The pastor of an evangelical church in Essex has been fined for holding 'unbearably loud' services in the middle of the night.
Akinseye Iyun, head of the Celestial Church of Christ in Grays, Essex, led services involving amplified music, drumming and chanting as often as four times a week, frequently finishing as late as 4am.
And he ignored complaints from neighbours, claiming that the building had been sound-proofed.
"It's not really reasonable the amount of noise they're making – you don't hear that from any other church," one local told the Thurrock Gazette.
"When it's going full blast, I can hear every word the preacher is saying. They're not really taking care of the residents at all."
However, after months of broken nights for locals, Iyun has finally been prosecuted at Basildon magistrates' court, where he was found guilty of breaching a noise abatement notice. He's been ordered to pay £1,241.50 in fines and costs.
Mr Iyun, 38, has apologised for causing a disturbance, saying it wasn't intentional. He has scrapped the late-night programme, so that services will now run from 7pm to 8pm on Wednesdays and Fridays, and to 9pm on one Thursday a month.
And he's been warned that if, despite this, the noise continues to be unreasonable, his PA equipment will be seized.
Evangelical churches frequently cause problems with their neighbours, thanks to their often highly enthusiastic services.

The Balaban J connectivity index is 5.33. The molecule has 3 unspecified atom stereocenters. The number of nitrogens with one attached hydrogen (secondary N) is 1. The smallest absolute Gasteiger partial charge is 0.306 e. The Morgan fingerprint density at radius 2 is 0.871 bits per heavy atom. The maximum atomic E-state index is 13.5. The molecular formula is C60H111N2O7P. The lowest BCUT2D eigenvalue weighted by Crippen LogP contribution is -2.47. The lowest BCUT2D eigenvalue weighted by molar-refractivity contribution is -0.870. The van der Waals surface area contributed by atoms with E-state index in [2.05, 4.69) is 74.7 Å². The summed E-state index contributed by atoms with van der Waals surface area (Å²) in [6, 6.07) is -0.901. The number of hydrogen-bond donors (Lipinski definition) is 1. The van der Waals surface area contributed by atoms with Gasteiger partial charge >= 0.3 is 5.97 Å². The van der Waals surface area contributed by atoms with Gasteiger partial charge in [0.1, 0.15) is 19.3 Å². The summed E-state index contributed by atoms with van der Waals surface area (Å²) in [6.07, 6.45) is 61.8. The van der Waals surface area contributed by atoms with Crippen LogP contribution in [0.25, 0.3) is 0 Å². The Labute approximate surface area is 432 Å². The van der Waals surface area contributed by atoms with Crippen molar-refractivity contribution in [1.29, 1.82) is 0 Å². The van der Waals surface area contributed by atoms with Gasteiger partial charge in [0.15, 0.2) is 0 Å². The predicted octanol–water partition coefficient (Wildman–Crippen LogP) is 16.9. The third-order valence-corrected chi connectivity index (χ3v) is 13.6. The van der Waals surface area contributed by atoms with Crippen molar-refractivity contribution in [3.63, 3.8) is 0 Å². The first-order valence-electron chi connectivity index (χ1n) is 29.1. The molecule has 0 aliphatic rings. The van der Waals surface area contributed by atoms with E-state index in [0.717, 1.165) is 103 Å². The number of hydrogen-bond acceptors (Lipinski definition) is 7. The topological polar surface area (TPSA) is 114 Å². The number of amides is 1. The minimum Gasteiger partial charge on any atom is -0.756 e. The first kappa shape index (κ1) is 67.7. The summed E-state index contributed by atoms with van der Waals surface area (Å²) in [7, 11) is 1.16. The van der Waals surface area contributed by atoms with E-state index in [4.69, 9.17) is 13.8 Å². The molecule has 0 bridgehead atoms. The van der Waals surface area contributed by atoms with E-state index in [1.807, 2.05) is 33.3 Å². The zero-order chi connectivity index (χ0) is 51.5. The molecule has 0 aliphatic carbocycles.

Earlier this year, Kingdom Church in Camberwell was fined £8,000 for holding weekly 'healing and miracle' services in the early hours of the morning. And the church insisted that these middle-of-the-night services were necessary because 'It is a well-known time that witchcraft and negative elements begin to work in the early hours of the morning'.
But more traditional churches can infuriate their neighbours too. Most commonly, it's a case of objections to church bells - but not always.
Last year, for example, the 13th century St James the Great Church in Thorley, Hertfordshire, was accused of making residents' lives 'hell' for using barns on the site to host parties.
"We don't want to upset the church, but we don't want drunken wedding guests wandering around shouting outside our houses," one resident complained.
Neighbours wishing to complain about noise - from however godly the source - should contact their local council.